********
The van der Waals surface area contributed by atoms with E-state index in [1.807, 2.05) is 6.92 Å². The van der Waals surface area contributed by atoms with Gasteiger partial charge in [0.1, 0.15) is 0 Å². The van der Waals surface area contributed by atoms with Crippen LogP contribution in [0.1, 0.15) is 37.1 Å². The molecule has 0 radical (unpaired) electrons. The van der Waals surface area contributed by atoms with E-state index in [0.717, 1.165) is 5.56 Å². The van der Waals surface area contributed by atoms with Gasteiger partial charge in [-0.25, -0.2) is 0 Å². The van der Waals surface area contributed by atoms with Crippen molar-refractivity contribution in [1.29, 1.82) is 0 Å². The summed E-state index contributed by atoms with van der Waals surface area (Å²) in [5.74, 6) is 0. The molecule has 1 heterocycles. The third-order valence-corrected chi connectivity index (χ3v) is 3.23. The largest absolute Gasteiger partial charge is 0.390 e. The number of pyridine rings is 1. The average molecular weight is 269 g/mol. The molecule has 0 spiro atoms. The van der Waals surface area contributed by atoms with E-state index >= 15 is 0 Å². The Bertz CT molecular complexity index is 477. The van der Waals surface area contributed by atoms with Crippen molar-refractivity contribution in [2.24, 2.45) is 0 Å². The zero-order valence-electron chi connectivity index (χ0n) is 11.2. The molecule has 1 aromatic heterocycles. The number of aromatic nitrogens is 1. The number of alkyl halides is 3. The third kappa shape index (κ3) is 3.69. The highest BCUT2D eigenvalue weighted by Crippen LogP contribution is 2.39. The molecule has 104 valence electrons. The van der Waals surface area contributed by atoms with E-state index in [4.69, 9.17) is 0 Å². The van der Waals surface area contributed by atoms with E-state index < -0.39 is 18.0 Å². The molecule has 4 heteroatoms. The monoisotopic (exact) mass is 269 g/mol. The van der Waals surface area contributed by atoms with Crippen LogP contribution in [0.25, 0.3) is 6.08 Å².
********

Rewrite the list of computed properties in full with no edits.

The van der Waals surface area contributed by atoms with E-state index in [1.807, 2.05) is 6.92 Å². The van der Waals surface area contributed by atoms with Gasteiger partial charge in [0.1, 0.15) is 0 Å². The van der Waals surface area contributed by atoms with Crippen LogP contribution in [0.1, 0.15) is 37.1 Å². The molecule has 0 radical (unpaired) electrons. The van der Waals surface area contributed by atoms with E-state index in [0.717, 1.165) is 5.56 Å². The van der Waals surface area contributed by atoms with Gasteiger partial charge in [-0.25, -0.2) is 0 Å². The van der Waals surface area contributed by atoms with Crippen molar-refractivity contribution in [1.29, 1.82) is 0 Å². The summed E-state index contributed by atoms with van der Waals surface area (Å²) in [5.74, 6) is 0. The molecule has 1 heterocycles. The third-order valence-corrected chi connectivity index (χ3v) is 3.23. The largest absolute Gasteiger partial charge is 0.390 e. The number of pyridine rings is 1. The average molecular weight is 269 g/mol. The molecule has 0 spiro atoms. The van der Waals surface area contributed by atoms with E-state index >= 15 is 0 Å². The Bertz CT molecular complexity index is 477. The van der Waals surface area contributed by atoms with Crippen molar-refractivity contribution in [2.24, 2.45) is 0 Å². The zero-order valence-electron chi connectivity index (χ0n) is 11.2. The molecule has 1 aromatic heterocycles. The number of aromatic nitrogens is 1. The number of alkyl halides is 3. The third kappa shape index (κ3) is 3.69. The highest BCUT2D eigenvalue weighted by Crippen LogP contribution is 2.39. The molecule has 104 valence electrons. The van der Waals surface area contributed by atoms with E-state index in [4.69, 9.17) is 0 Å². The van der Waals surface area contributed by atoms with E-state index < -0.39 is 18.0 Å². The molecule has 4 heteroatoms. The monoisotopic (exact) mass is 269 g/mol. The van der Waals surface area contributed by atoms with Crippen LogP contribution in [0.25, 0.3) is 6.08 Å².